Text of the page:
Researchers, physicians and health conscious Americans seem to be learning more about the potential health benefits of probiotic supplements. As such, it may come as no surprise that experts are now advising individuals to ingest probiotics as a potent prophylactic for the cold and flu season.
Probiotics and Immunity
Inside each of us there are an estimated 100 trillion bacteria, most of which reside in the gut. Probiotics are good microbes that inhabit the gut, contributing to a healthy gut flora.
Supported by scientific studies, advocates believe that probiotics play a pivotal role in our well being by:
- preventing the overgrowth of pathogens
- improving digestion and absorption
- helping synthesize Vitamin K
- maintaining the pH of the gut
- keeping the immune system properly challenged without being overwhelmed
Having an abundance of probiotic bacteria in the gut makes it harder for pathogenic bacteria to survive. Unfortunately, guts with a floral balance that has a preponderance of pathogens (like those associated with a cold or flu) over beneficial bacteria typically results in a greater vulnerability to infection and disease.
Probiotics help fight pathogens by several proposed mechanisms:
- When a pathogen enters the intestinal tract, good bacteria surround and work to neutralize it.
- Good bacteria form a barrier along the intestinal lining, which prevents pathogens from passing into the bloodstream.
- If the pathogen is able to gain entrance to the blood, good bacteria communicate with the immune system to launch an attack.
4 Studies Linking Probiotics with Cold/Flu Resistance
The theories described above are just short of proven facts, but clinical evidence supports the belief that probiotics help protect us from winter’s onslaught of colds and flus.
- Published in a 2009 edition of the journal Pediatrics, a research team from the U.S., China and Finland studied the effect of probiotics on cold and influenza-like symptom incidence and duration in healthy children aged three to five during the winter season. In their double-blind, placebo controlled study of over 300 children, the researchers found that probiotics reduced fever incidence by 53 to 72 percent, coughing incidence by 41 to 62 percent and runny nose incidence by 28 to 58 percent over placebo. In addition, they found that the probiotic group had statistically significant fewer antibiotic prescriptions and number of missed school days due to illness than the children taking a placebo. The researchers concluded that daily supplementation with specific probiotics seems to be a safe, effective winter prophylaxis against the common cold in healthy young children.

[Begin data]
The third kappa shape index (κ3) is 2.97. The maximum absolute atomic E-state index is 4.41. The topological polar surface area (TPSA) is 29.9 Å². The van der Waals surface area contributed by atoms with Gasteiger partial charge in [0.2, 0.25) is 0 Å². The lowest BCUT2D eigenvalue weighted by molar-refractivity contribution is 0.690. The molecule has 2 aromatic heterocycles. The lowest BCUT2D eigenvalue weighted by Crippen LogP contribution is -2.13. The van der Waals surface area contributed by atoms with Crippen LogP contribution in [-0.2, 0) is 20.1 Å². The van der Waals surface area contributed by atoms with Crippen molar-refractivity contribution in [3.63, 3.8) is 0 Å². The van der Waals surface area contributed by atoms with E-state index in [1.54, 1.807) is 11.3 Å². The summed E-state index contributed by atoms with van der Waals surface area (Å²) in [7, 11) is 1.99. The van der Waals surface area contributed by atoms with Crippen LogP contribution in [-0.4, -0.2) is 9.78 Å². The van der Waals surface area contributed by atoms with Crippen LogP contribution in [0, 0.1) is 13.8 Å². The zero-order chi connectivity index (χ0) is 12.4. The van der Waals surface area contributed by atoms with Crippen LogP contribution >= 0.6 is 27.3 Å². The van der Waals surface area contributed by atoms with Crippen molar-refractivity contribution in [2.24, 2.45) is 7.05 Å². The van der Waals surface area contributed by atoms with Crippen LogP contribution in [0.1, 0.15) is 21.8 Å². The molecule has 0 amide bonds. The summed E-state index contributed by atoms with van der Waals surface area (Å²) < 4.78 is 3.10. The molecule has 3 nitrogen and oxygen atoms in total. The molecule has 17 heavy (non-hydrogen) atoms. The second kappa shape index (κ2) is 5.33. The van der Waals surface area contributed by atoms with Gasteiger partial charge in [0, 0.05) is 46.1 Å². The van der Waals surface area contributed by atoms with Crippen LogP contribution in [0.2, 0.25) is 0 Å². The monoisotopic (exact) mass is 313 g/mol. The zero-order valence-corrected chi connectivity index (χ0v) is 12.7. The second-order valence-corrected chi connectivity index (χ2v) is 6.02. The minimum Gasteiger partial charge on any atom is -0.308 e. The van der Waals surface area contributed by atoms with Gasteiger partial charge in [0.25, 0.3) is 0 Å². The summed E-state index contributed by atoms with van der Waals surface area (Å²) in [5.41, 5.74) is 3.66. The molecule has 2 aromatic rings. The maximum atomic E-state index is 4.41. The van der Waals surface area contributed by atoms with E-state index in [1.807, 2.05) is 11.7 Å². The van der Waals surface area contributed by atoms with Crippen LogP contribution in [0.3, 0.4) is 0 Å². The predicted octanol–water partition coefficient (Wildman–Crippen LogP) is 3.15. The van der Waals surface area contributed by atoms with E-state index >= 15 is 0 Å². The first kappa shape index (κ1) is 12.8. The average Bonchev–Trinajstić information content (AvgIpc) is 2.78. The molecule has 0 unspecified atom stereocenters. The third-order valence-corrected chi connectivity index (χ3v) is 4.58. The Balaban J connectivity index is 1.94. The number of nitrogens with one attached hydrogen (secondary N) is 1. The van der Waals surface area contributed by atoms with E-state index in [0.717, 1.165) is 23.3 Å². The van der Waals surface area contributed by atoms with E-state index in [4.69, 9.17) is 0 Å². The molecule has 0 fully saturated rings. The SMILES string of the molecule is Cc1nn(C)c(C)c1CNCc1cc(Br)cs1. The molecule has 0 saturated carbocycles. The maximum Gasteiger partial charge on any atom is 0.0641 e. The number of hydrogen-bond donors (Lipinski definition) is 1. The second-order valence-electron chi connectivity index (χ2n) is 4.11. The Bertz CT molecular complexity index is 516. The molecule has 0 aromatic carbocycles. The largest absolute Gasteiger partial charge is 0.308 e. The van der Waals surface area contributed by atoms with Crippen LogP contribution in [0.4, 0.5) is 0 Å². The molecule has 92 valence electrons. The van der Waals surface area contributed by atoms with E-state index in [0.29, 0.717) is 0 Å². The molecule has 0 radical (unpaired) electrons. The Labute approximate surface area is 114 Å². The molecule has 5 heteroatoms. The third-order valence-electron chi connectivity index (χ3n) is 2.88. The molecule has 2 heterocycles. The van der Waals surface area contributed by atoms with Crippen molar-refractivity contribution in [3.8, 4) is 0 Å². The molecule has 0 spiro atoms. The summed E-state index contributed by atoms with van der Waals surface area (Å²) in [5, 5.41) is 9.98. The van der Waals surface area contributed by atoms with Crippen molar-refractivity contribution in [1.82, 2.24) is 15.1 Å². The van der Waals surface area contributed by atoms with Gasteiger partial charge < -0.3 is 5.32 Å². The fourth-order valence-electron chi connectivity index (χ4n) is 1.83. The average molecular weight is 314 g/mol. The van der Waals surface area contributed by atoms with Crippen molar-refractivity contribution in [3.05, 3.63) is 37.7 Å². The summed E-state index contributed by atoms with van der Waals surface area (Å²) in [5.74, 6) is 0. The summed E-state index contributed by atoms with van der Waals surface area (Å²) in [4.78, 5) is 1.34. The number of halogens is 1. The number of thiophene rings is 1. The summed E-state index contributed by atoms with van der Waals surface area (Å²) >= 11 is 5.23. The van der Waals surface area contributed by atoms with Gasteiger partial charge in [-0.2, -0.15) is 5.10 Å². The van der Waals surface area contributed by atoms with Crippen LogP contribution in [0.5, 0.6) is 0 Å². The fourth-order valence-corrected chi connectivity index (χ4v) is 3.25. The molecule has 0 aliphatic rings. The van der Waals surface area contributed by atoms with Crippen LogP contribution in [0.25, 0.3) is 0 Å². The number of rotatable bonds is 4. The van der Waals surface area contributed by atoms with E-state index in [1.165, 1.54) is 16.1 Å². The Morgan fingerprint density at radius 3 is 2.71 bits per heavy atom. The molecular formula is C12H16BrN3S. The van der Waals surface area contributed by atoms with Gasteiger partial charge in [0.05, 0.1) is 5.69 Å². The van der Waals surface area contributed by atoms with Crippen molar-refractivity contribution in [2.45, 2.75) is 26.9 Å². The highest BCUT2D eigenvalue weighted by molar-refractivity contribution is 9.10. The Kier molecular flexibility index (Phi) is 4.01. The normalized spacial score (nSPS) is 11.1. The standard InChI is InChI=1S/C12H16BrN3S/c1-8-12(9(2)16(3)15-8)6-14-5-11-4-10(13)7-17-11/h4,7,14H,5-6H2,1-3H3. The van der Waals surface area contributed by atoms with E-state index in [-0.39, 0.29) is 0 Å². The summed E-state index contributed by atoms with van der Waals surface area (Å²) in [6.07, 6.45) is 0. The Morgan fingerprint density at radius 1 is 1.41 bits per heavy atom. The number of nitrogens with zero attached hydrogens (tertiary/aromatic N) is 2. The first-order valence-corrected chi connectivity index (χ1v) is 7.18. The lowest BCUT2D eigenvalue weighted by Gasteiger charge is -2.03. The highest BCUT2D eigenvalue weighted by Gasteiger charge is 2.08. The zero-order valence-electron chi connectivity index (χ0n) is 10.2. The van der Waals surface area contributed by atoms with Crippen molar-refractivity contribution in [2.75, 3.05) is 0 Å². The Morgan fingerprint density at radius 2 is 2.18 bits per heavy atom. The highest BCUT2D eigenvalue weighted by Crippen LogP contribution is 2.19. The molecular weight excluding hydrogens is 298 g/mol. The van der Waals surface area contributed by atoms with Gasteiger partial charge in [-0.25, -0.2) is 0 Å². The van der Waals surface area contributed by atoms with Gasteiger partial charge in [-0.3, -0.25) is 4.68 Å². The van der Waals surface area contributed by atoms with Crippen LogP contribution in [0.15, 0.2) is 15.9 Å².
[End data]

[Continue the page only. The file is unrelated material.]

- Published in a 2011 edition of The International Journal of Sport Nutrition and Exercise Metabolism, British researchers examined the effects of a probiotic supplement during winter training in adults engaged in endurance-based physical activities on incidence of upper respiratory tract infections and immune markers. In this double-blind study, those who had ingested the probiotics had a statistically significant reduction in the frequency of upper respiratory infections.
- Published in a 2010 edition of the Journal of the American College of Nutrition, researchers investigated the effect of a fermented dairy product containing probiotics on common respiratory and gastrointestinal infections among shift workers (a group known to be immunocompromised). The researchers observed that the probiotic group had fewer cases of respiratory and gastrointestinal infections, a reduced fever duration due to infection, and fewer sick days.
- A 2014 study published in the Canadian Medical Association Journal explored the prevention and treatment of the common cold by reviewing the interventions that are effective for preventing the common cold , one of which was probiotics. It was noted that the “use of probiotics reduced antibiotic use.”
In addition to findings above, researchers found that probiotics increased the levels and activities of immune cells such as leukocytes, neutrophils and NK (natural killer) cells.
The four studies described above represent a small sample of trials concluding similarly, that probiotics help reduce the incidence, severity and duration of colds and flus.
Since the start of colder weather typically coincides with cold and flu season, a chill in the air is the best time to start fortifying the body. As such, supplementing with probiotics should be a part of everyone’s winter wellness plan to ward off – or at least minimize – the impact of the nasty bacteria and viruses lurking around.
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